IH also had early success with the Auto Buggy, which started production in February 1907. In the mid-1940s, International released their K and KB series trucks, which were more simplistic than other trucks released in that era. This was followed by the L Series in 1949, which was replaced by the R Series in 1952, followed by the S line in 1955. In 1957, to celebrate IH's golden anniversary as a truck manufacturer, this was replaced by the new A line. 'A' stands for anniversary. With light modifications to its appearance, but more serious changes under the shell (and a number of new names), this design continued in production until replaced by the 1100D in late 1969, which looked very similar to the Scout.
Corresponding with the truck "letter lines" was the Metro line of step (delivery) vans. Starting in 1938 and manufactured through 1975, the Metro series was produced and updated with each iteration of IH's truck lines. Also, special-use variants were sold, such as the Metro Coach (a bus version with windows and passenger seats) and Metro front-end section and chassis for full commercial customization. Additional variants were based on the medium-duty engine and chassis lines.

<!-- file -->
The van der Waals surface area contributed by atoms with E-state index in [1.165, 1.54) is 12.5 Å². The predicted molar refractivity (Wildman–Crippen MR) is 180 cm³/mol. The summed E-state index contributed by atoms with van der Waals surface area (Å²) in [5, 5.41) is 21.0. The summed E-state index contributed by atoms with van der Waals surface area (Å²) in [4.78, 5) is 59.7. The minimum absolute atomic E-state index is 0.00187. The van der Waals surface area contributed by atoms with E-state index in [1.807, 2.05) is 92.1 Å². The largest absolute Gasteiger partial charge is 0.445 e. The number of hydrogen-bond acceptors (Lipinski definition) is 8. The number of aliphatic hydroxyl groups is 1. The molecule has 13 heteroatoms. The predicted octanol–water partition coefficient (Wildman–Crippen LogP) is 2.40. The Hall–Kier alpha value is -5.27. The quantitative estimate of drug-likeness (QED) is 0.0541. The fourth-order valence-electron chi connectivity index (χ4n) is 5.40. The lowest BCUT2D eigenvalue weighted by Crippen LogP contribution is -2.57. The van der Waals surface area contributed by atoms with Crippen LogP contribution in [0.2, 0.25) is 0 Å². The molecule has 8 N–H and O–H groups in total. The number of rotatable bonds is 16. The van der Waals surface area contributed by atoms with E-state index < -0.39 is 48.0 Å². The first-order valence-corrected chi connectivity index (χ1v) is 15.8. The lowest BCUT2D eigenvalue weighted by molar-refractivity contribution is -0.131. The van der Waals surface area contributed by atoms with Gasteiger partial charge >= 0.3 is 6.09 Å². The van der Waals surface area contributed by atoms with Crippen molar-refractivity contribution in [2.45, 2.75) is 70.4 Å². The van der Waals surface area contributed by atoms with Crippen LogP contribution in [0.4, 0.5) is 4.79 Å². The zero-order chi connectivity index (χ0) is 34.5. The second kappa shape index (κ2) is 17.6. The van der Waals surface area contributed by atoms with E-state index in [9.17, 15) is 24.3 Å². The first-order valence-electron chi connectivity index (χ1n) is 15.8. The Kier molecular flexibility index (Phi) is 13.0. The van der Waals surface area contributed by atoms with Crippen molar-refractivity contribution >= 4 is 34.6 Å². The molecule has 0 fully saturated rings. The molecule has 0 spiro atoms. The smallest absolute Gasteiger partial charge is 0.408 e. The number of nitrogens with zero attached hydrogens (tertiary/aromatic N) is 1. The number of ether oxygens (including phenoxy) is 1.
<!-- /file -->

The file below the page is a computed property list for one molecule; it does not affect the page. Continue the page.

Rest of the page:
One of the company's light-duty vehicles was the Travelall, which was similar in concept to the Chevrolet Suburban. The Travelette was a crew cab, available in two- or four-wheel drive. A three-door version was available starting in 1957, and a four-door version was available starting in 1961. The 1961 Travelette four-door (crewcab) was the first six-passenger, four-door truck of its time. The Scout, first introduced in 1961, is a small, two-door SUV, similar to a Jeep. In 1972, the Scout became the Scout II, and in 1974, Dana 44 axles, power steering, and power disc brakes became standard. After the Light Line pickups and Travelall were discontinued in 1975, the Scout Traveler and Terra became available, both with a longer wheelbase than a standard Scout II.